Date on Master's Thesis/Doctoral Dissertation


Document Type

Doctoral Dissertation

Degree Name

Ph. D.


Microbiology and Immunology

Degree Program

Microbiology and Immunology, PhD

Committee Chair

Shirwan, Haval

Author's Keywords

SA-4-1BBL; Adjuvants; Vaccine; Plague; Breast cancer


Vaccines--Technological innovations; Vaccines--Research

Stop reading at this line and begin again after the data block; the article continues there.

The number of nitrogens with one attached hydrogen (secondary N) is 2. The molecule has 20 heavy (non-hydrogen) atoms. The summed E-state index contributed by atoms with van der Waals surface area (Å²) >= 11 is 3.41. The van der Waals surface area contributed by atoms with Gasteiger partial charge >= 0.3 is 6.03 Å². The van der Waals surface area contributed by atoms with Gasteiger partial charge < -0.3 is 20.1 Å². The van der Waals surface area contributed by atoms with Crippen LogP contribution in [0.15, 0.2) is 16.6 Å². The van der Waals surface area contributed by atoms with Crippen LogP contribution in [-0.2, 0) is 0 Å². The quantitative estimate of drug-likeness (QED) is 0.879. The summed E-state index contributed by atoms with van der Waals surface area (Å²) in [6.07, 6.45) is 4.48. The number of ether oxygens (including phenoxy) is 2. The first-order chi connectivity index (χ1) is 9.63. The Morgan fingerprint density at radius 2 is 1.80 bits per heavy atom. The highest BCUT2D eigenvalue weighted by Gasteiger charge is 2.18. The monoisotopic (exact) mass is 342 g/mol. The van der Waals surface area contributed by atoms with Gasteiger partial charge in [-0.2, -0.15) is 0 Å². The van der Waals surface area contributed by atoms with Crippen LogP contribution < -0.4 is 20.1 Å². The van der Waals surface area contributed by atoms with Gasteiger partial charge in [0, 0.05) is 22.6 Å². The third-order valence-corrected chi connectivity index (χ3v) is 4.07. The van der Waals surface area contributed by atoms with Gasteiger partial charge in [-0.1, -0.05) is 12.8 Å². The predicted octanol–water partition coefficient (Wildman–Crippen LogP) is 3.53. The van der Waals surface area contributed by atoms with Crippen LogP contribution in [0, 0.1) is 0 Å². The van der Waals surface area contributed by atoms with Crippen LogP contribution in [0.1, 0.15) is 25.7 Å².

Vaccines against infectious diseases are one of the most critical accomplishments in modern medicine. Despite significant progress in vaccinology, there is still a dire need for developing vaccines against various acute and chronic infections and cancer. In general, vaccines are categorized as prophylactic, given to healthy individuals to prevent disease, and therapeutic, administered to people who already have disease. As such, the nature, quality, and quantity of immune responses required for the efficacy of these two types vaccines are different. Prophylactic vaccines against infectious diseases primarily rely on the generation of neutralizing high titers of antibody for their efficacy. These vaccines are generally effective because they target a host with an unaltered and competent immune system. In marked contrast, the efficacy of therapeutic vaccines has been a major challenge since they are administered into a host with a compromised immune system. Therapeutic vaccines need not only to generate effective adaptive cellular, particularly CD8+ T cell, immune responses to chronic infection and cancer, but they also need to overcome various immune evasion mechanisms employed by infection and progressing tumor. For both types of vaccines, the generation of a long-lasting adaptive immunity is the key. Historically, prophylactic vaccines against infections were made from live-attenuated or inactivated forms of the microbes, but there were concerns about stability, side effects and safety of such vaccines. Advancements in molecular biology and DNA technologies led to the development of recombinant subunit vaccine with well-defined antigens. In particular, vaccines based on recombinant proteins present an attractive approach because of their ease of production, storage, distribution, and safety profiles. However, recombinant protein based subunit vaccines are poorly immunogenic and require adjuvants for efficacy. Most of the adjuvants that have been approved for clinical use, and those under development primarily target innate arm of the immune system for the generation of subsequent adaptive immunity. Key to the initiation of adaptive immune responses is the interactions between an APC and T cells and acquisition of 3 distinct singles by T cells. Signal 1 is delivered by the interaction of TCR on T cells with an MHC/peptide complex on APC. This signal is then qualified by costimulatory receptor ligand interaction on the APC and T cells, providing signal 2. Signal 3 is provided by various cytokines elaborated by activated APCs and T cells and critical for the expansion of the immune response. The lack of costimulation during these interactions results in T cell anergy or apoptosis. Costimulation is not only important for the generation of adaptive immunity, but also is involved in the regulation of the various immune evasion mechanisms employed by cancer and chronic infections. Therefore, we hypothesized that costimulatory ligands may serve as the preferred adjuvants for generating effective and long-lasting adaptive immunity. We particularly focused on the natural costimulatory ligands of tumor necrosis factor (TNF) family given their pleiotropic function on cells of innate, adaptive, and regulatory immunity. The TNF family represents a critical group of costimulatory molecules since their receptors (TNFR) are inducibly expressed on activated cells and may serve as preferred targets for antigen specific responses through induction of expansion, survival of T cells and establishment of long term memory. Among these family members, 4-1BB/4-1BBL interaction has received the most attention as signaling through 4-1BB provides essential signals for CD8+ T cell expansion, effector function, and survival. Importantly, this signaling also endows effector CD8+ T cells resistant to suppression by regulatory T cells that are the predominant mechanism of immune evasion used by cancer and chronic infections. Since 4-1BBL has costimulatory function as a cell surface membrane-bound protein and has no function in soluble form, our laboratory has previously generated a novel form of this molecule chimeric with streptavidin, SA-4-1BBL. This molecule was demonstrated to have robust costimulatory activity with a Th1 bias as a soluble protein. The main premise of this PhD thesis is to use SA-4-1BBL as an adjuvant platform to develop adjuvant systems for subunit vaccines with desired immune activities for targeted indications. We particularly focused on subunit vaccines against two indications; Y. pestis and breast cancer for the development of prophylactic and therapeutic vaccines, respectively. First, we tested if SA-4-1BBL can improve the immune efficacy of a lead subunit vaccine, rF1-V (a recombinant Y. pestis fusion protein), adjuvanted with alum with a Th2 bias against plague. Inasmuch as the lead candidate vaccine generates a Th2 response, and Th1 cellular responses have been shown to be important in protection against Y. pestis infection, we hypothesize that SA-4-1BBL as a Th1 adjuvant will improve the immune efficacy of the lead candidate vaccine. Single immunization with a vaccine formulation containing rF1-V as antigen and SA-4-1BBL as single adjuvant generated increased TNFa and IFN signature cytokines for Th1 responses in both CD4+ and CD8+ T cells without detectable antibody titers against rF1-V. This vaccine formulation protected 20% of mice against bubonic plague. However, in a prime-boost setting, SA-4-1BBL and rF1-V generated long lasting high titers of antibodies and protected all mice from bubonic Y. pestis infection. Alum adjuvanted rF1-V vaccine generated high titers of antibodies against rF1-V without a significant Th1 response, and protected 80% of mice against bubonic plague. A combination of SA-4-1BBL and alum as an adjuvant system generated at balanced Th1 cellular and humoral responses that resulted in 100% protection in bubonic plague model. Next, we tested if SA-4-1BBL has efficacy as adjuvant component of a Her-2/neu protein-based subunit vaccine against breast cancer and if the therapeutic efficacy of this subunit vaccine can further be improved by using toll-like receptor 4 (TLR4) agonist monophosphoryl lipid A (MPL) as adjuvant system. We hypothesize that MPL will work in synergy with SA-4-1BBL by targeting antigen presenting cell for activation, antigen presentation to T cells, leading to T cell activation and up regulation of 4-1BB receptor. Activated T cells will then serve as a direct target of SA-4-1BBL for expansion, acquisition of effector function, and establishment of long-term memory. A prime-boost immunization with extracellular domain of the rat Her-2/neu protein and SA-4-1BBL resulted in eradication of established Her-2/neu expressing A2L2 tumors in 10% of BALB/c mice. In contrast, MPL monotherapy did not have a therapeutic effect. However, vaccination with combined adjuvants resulted in eradication of established tumors in 30% of BALB/c mice, and showed better therapeutic efficacy over individual therapies. Furthermore, immunization with combined adjuvants resulted in eradication A2L2 tumors in 20% of tolerogenic BALB/neuT mice. Depletion of Tregs prior to tumor challenge increased the efficacy of combined adjuvants to 40%. The therapeutic efficacy of combined adjuvant platform correlated with increased tumor specific killing response and pro-inflammatory cytokine IFN production. The combination of SA-4-1BBL and MPL achieved therapeutic efficacy in the absence of detectable toxicity as assessed by various indicators of toxicity, including liver enzymes, total number of various lymphocyte populations in several lymphoid tissues, vaccine-induced organ damage, and histological analysis of the liver. Taken together, these data provide scientific rationale for using SA-4-1BBL as a novel adjuvant platform with other adjuvants having synergistic immune activities for the development of subunit vaccines against intracellular infections and cancer.